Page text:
by Christina Kapp
He sits at a folding table in an empty office overlooking Cabrini Boulevard, his back to a sky so bright his face fades to black. Behind me in the hallway, a stack of files drops to the floor. The sound is like a gunshot. I startle and settle. Fight or flight. The man wraps my name in a question and slides it across the room. I say yes, hello, and remind myself that there are so few real choices. He points at a metal folding chair and I sit, holding the sides with both hands. The end of his pen taps on the table in an uneven rhythm. I stare at it, welcoming the possibility of hypnosis. Wishing he would do something whimsical, entertaining with his power. Turn me into a chicken, clucking and pecking across the room like they do to people on TV. My eyes adjust. The man’s face and his pen are red. Pigeon wings clap upwards across the expanse of blue sky. I remember that my grandmother told me that prayers were wishes with wings. As a child, I would chase the birds at her backyard feeders—goldfinches, cardinals, blue jays—trying to catch one to look it in the eye, tell it my prayer. They all flew away. At bedtime, she said to pray the most important thing first, so I would think about the boy with the red bicycle on Yellow Rose Court. The boy, the body. The single letter that changed everything. At night I pressed the idea of the boy’s red bike with a Batman license plate and silver streamers between my palms. Night after night I sent up his prayer first until the prayer for the boy and his body succumbed to gravity, falling to second, third, fourth, in line. He became earthbound. Dust to dust. I grew older. Old enough that I no longer believed in prayers or wishes or the godliness of birds. My freckles faded and my shoes pinched my bunions. My grandmother stopped using Lady Clairol and let her hair turn gray. The man in the room is watching me. My résumé flutters in his hand and I watch it fall to the table. It’s only temporary, he says, sliding a form toward me. He hands me his pen and I scratch red words into the empty boxes. When I leave, the bicycles stacked outside the apartment buildings on the way home are ashamed. I reach in my pocket and clench the man’s red pen in my fist like a knife. I don’t know whether my possession of it is a prayer, an accident, or a rebellion. Not that it matters. I stomp at a cluster of pigeons pecking at a hot dog on the street. They fly away.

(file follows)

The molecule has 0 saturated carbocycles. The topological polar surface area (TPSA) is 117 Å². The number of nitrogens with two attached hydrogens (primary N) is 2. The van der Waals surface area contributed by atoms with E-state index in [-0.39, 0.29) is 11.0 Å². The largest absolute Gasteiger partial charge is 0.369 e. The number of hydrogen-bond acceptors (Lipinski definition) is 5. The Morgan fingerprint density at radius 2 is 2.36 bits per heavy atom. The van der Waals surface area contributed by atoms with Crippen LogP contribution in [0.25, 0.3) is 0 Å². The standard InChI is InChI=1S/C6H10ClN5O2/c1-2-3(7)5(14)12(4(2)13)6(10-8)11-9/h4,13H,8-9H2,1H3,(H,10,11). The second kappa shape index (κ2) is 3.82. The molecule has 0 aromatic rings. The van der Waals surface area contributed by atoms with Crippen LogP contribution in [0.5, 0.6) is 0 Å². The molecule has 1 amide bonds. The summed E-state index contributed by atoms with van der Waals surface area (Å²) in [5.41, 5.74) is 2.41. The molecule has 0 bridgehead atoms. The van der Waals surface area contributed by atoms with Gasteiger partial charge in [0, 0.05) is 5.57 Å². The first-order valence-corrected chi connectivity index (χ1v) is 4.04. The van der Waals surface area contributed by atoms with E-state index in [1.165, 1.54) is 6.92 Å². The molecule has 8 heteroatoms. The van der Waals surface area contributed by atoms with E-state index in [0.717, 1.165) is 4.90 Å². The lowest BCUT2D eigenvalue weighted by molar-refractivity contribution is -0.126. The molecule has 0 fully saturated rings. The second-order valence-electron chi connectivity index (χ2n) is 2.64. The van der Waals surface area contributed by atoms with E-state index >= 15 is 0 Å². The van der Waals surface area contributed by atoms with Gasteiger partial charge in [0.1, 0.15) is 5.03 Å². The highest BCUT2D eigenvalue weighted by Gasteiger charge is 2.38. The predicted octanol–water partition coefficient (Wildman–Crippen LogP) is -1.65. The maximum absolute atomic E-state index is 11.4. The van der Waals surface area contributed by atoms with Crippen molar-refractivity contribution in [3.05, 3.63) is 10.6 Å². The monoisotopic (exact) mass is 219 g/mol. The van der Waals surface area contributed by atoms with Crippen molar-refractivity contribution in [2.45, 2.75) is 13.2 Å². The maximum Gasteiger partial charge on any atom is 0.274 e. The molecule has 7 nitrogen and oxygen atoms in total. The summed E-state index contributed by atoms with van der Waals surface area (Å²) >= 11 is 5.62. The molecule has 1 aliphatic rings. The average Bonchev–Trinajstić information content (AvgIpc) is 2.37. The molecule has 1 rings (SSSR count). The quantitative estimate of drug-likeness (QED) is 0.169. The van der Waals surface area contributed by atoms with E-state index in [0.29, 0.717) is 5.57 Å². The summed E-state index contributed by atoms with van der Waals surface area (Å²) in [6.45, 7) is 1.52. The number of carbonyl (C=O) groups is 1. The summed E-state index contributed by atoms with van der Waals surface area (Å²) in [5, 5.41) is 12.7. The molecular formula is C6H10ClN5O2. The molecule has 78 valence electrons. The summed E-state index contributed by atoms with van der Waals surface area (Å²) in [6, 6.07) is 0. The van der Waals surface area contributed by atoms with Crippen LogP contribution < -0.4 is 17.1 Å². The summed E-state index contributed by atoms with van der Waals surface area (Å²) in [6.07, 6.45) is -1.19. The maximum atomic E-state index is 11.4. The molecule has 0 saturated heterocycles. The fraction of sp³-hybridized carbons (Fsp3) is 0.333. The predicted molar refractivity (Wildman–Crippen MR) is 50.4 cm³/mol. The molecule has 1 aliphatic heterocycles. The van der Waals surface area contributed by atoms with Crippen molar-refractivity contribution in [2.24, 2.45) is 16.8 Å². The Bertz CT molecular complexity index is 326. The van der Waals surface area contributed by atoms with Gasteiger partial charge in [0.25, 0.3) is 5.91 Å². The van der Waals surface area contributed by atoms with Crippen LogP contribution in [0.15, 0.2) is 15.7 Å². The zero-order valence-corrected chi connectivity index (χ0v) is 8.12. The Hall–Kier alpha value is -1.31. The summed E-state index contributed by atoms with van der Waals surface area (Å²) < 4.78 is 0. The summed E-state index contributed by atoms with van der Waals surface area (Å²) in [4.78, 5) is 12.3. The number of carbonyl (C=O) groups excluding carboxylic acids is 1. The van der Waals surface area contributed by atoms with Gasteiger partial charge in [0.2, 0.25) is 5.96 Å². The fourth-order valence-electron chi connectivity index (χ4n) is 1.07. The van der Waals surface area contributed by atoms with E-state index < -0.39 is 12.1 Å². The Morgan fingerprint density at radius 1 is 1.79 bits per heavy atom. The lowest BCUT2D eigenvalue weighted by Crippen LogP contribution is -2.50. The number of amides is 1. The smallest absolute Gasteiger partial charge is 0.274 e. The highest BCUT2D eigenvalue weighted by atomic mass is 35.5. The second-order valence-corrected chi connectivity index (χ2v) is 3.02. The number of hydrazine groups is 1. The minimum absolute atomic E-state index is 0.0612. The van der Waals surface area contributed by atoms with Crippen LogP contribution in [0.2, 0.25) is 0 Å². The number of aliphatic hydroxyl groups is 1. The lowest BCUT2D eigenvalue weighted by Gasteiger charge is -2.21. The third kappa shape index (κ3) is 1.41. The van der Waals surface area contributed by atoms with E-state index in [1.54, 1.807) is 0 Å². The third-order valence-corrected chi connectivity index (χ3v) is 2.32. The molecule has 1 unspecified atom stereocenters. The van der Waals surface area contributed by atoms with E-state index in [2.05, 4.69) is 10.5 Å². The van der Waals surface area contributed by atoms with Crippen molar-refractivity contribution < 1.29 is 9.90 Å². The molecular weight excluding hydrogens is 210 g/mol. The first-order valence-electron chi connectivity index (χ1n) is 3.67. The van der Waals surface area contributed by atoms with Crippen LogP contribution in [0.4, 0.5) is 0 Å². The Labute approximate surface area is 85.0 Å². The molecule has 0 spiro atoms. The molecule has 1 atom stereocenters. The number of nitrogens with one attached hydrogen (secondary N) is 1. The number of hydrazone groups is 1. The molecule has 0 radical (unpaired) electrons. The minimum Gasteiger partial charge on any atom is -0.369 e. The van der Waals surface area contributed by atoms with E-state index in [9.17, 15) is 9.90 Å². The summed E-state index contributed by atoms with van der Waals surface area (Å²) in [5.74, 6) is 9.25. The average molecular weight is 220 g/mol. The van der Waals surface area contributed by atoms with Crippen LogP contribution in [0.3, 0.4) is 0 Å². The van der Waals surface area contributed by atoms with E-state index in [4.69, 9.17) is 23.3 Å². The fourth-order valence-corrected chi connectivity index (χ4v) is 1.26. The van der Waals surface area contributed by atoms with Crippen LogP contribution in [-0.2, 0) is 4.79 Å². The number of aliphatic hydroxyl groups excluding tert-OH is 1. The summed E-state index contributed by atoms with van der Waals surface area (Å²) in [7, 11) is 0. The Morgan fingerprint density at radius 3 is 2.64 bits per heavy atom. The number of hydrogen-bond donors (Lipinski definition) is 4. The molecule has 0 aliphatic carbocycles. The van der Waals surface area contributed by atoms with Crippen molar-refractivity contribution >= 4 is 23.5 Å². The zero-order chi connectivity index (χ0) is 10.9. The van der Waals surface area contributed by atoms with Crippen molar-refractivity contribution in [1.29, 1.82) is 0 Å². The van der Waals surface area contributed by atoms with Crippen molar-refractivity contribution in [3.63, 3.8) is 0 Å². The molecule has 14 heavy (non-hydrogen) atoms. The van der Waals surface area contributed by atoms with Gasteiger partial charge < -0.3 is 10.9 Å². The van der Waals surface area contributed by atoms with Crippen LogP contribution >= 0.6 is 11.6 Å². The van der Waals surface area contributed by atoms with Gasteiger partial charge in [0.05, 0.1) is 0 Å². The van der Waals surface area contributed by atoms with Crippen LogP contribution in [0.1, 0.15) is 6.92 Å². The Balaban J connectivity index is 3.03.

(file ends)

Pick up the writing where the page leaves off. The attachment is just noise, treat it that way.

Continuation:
Christina Kapp teaches at the Writers Circle Workshops in New Jersey, and her work has appeared in Passages North, Hobart, Forge Literary Magazine, The MacGuffin, PANK, Pithead Chapel and elsewhere. Her fiction has been nominated for Best of the Net awards and a Pushcart Prize. She welcomes you to follow her on Twitter @ChristinaKapp and visit her website: www.christinakapp.com.